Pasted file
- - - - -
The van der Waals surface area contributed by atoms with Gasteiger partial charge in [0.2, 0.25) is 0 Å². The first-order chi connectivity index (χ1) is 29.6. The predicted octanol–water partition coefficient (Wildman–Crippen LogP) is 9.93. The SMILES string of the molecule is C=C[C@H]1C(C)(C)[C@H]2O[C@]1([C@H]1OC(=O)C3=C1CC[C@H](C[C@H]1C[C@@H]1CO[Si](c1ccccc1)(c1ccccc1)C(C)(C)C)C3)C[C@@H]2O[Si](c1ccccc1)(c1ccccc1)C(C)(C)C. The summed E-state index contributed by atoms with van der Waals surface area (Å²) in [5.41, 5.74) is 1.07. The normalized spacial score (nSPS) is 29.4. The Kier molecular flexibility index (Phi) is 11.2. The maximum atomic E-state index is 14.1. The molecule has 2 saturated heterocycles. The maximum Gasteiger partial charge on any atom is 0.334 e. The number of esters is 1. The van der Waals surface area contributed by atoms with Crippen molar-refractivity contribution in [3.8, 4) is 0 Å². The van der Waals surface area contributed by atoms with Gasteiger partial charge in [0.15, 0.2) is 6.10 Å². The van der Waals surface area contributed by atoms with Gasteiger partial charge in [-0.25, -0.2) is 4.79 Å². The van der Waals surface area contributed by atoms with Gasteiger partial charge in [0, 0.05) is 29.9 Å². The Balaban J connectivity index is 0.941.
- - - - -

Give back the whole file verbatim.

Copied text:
The van der Waals surface area contributed by atoms with Gasteiger partial charge in [0.2, 0.25) is 0 Å². The first-order chi connectivity index (χ1) is 29.6. The predicted octanol–water partition coefficient (Wildman–Crippen LogP) is 9.93. The SMILES string of the molecule is C=C[C@H]1C(C)(C)[C@H]2O[C@]1([C@H]1OC(=O)C3=C1CC[C@H](C[C@H]1C[C@@H]1CO[Si](c1ccccc1)(c1ccccc1)C(C)(C)C)C3)C[C@@H]2O[Si](c1ccccc1)(c1ccccc1)C(C)(C)C. The summed E-state index contributed by atoms with van der Waals surface area (Å²) in [5.41, 5.74) is 1.07. The normalized spacial score (nSPS) is 29.4. The Kier molecular flexibility index (Phi) is 11.2. The maximum atomic E-state index is 14.1. The molecule has 2 saturated heterocycles. The maximum Gasteiger partial charge on any atom is 0.334 e. The number of esters is 1. The van der Waals surface area contributed by atoms with Crippen molar-refractivity contribution in [3.8, 4) is 0 Å². The van der Waals surface area contributed by atoms with Gasteiger partial charge in [0.15, 0.2) is 6.10 Å². The van der Waals surface area contributed by atoms with Gasteiger partial charge in [-0.25, -0.2) is 4.79 Å². The van der Waals surface area contributed by atoms with Gasteiger partial charge in [0, 0.05) is 29.9 Å². The Balaban J connectivity index is 0.941.